Chat sessions on IGTV feature alumni from Mid-Pacific


A Mid-Pacific student watches the IGTV series, Chat Sessions during school. 2019 alumni Kira Morimoto directed this series and interviews former students to talk about their favorite school.

Archer Liang, Staff Writer

A series of new videos on IGTV are aiming to boost school pride among new Mid-Pacific graduates. The videos, called “Chat Sessions,” feature alumni from recent classes explaining what they love about the school. 

The series posts weekly on the school’s Instagram and YouTube channel.

2019 alumni Kira Morimoto, who hosts the videos, worked together with the school to create the series.

Morimoto said her behind-the-scenes team had a goal to engage and bring people closer to the school community.

“If the kids care about Mid-Pac, their parents will care about Mid-Pac. By making kids care about Mid-Pac, we not only get school pride, but also get resources to support our programs,” said Morimoto.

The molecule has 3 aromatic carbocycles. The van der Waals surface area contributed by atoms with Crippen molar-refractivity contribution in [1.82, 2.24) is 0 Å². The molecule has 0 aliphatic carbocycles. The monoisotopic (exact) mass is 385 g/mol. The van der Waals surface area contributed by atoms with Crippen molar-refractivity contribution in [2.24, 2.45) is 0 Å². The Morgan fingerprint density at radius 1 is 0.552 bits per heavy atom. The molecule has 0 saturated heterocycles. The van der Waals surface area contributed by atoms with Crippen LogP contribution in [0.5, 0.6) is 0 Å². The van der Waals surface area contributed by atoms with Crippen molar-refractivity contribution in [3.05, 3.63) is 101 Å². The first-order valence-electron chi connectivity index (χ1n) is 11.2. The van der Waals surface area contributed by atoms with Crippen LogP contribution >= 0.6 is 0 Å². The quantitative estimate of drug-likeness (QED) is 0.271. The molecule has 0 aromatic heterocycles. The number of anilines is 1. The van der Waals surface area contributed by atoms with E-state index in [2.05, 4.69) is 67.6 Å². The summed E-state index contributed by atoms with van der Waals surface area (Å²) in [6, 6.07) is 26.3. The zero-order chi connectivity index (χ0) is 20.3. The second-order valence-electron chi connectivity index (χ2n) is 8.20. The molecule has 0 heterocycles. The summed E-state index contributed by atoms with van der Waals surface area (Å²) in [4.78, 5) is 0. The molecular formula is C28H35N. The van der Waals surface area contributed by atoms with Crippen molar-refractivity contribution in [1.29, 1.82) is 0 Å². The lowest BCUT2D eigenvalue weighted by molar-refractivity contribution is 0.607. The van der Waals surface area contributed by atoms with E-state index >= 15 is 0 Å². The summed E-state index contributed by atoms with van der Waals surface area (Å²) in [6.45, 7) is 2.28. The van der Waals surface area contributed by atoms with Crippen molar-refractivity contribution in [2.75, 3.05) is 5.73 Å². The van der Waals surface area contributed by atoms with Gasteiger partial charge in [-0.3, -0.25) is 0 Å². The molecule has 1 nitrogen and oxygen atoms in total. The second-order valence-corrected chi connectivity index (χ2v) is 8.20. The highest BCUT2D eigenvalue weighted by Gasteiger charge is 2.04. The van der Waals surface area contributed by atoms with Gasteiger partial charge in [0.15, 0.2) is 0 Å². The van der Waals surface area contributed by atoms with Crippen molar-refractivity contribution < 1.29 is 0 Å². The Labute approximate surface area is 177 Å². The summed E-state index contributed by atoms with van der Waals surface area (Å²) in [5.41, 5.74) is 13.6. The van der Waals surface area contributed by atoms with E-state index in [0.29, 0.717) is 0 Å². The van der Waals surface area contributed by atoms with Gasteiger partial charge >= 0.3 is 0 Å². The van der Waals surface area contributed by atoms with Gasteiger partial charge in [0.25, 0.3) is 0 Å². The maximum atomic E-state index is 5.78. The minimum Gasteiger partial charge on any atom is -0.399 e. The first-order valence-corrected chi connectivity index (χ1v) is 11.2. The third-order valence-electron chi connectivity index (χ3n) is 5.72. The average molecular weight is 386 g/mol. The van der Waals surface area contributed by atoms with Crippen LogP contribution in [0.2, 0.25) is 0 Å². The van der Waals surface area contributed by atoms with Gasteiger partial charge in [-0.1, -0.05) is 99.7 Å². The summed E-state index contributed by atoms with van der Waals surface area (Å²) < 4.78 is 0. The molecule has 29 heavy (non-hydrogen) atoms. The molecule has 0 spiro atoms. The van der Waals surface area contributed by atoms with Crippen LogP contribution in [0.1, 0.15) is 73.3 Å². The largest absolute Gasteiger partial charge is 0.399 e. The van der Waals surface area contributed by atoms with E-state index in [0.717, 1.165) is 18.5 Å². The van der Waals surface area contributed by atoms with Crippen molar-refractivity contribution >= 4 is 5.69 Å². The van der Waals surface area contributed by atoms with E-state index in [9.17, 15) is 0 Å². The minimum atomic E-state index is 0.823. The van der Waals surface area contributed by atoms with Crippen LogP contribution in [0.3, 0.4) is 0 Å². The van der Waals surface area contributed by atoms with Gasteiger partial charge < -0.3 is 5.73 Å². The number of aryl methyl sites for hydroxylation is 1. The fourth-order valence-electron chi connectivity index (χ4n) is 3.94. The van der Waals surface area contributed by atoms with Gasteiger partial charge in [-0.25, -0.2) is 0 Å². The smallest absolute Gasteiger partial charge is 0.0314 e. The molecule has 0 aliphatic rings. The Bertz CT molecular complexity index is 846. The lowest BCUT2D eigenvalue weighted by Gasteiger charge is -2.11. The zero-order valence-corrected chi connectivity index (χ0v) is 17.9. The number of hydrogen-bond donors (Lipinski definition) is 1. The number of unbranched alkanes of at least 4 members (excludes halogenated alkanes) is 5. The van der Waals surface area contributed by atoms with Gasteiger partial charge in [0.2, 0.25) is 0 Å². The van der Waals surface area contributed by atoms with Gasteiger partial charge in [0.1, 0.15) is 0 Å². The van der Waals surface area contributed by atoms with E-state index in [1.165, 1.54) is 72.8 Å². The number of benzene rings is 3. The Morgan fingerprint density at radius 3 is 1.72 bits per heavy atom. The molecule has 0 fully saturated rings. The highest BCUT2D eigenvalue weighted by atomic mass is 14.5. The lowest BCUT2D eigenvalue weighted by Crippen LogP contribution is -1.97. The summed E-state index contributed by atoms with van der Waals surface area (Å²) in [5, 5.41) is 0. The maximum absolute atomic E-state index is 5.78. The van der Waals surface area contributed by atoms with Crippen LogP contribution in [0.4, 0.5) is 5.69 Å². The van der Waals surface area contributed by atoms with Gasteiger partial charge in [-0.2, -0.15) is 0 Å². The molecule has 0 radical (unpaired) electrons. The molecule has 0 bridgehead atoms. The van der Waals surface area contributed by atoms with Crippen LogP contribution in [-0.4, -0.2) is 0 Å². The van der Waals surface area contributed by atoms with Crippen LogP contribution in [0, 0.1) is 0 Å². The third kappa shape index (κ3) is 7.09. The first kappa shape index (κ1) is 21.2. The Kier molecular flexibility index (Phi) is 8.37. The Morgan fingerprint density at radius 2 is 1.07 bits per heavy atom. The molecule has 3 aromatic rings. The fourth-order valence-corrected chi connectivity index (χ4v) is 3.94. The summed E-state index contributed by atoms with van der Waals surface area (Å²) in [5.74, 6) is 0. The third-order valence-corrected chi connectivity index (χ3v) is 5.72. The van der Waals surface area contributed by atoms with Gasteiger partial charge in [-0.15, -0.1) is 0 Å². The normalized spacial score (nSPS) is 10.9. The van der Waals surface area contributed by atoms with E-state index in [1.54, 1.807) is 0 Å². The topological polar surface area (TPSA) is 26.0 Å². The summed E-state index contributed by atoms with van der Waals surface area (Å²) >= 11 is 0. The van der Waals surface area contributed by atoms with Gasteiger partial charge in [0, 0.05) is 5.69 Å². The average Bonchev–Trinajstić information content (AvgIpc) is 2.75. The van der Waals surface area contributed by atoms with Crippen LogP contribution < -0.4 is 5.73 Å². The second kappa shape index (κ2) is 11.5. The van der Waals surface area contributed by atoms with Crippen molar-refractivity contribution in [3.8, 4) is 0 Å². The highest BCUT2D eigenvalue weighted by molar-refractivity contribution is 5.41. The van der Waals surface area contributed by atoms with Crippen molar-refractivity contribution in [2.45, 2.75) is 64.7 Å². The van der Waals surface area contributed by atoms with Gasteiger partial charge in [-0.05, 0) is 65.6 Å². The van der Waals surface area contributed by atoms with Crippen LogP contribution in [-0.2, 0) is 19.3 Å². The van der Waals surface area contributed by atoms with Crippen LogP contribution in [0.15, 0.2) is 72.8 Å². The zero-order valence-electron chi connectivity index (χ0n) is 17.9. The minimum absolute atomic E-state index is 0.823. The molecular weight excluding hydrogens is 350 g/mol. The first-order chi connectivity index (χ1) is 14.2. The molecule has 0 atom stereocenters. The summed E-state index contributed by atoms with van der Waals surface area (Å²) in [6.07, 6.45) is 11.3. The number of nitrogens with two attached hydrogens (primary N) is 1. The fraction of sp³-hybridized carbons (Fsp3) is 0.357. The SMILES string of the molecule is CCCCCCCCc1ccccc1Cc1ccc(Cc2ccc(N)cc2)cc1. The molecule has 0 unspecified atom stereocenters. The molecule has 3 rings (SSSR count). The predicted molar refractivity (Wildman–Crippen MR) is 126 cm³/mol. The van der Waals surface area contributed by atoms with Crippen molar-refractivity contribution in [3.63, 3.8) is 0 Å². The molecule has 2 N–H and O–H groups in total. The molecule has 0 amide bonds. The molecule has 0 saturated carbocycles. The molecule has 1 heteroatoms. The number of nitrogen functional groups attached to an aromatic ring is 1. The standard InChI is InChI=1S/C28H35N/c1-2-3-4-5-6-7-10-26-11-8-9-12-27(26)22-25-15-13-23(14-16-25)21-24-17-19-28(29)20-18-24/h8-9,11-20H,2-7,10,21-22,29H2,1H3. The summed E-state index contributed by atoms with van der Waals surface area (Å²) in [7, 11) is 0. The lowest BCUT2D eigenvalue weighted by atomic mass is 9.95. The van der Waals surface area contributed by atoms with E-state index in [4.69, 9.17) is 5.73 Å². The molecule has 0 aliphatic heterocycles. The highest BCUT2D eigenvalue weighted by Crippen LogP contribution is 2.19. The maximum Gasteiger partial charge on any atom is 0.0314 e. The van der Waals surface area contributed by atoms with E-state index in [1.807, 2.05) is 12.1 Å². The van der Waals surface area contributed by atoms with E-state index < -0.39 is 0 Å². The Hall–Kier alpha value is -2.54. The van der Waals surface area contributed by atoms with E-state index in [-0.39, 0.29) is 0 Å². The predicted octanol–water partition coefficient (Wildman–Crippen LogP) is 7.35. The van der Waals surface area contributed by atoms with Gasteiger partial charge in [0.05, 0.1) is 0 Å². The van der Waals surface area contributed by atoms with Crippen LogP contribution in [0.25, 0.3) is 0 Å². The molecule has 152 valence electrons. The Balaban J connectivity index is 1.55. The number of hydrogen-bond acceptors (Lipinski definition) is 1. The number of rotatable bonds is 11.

Morimoto, who now attends Syracuse University, said she thought it would be cool if they incorporated former students and if the alumni could come back to school, they could share their great experiences.

“It starts with really abstract ideas, with big goals of generating more school pride, is something that I noticed is declining ever since I have been to Mid-Pac.”

— Kira Morimoto.

Mid-Pacific Director of the Annual Fund and 1996 alumni Holly Iwasaki first contacted Morimoto about the series this past summer. Iwasaki said the pride of Mid-Pacific was the huge network of people who support students, teachers and alumni.

“When you feel proud, you want to come back, you give support. Is that love you feel for your school; it is the gratitude you feel for your teachers and what you learn. It’s just an overall great feeling about your school that we hope all students feel as they become alumni,” said Iwasaki.

2020 Mid-Pacific alumni Samantha Newman, who was one of the interviewees in the series, said school pride involves cheering for the team, wearing the school logo and acting in ways that represent the school.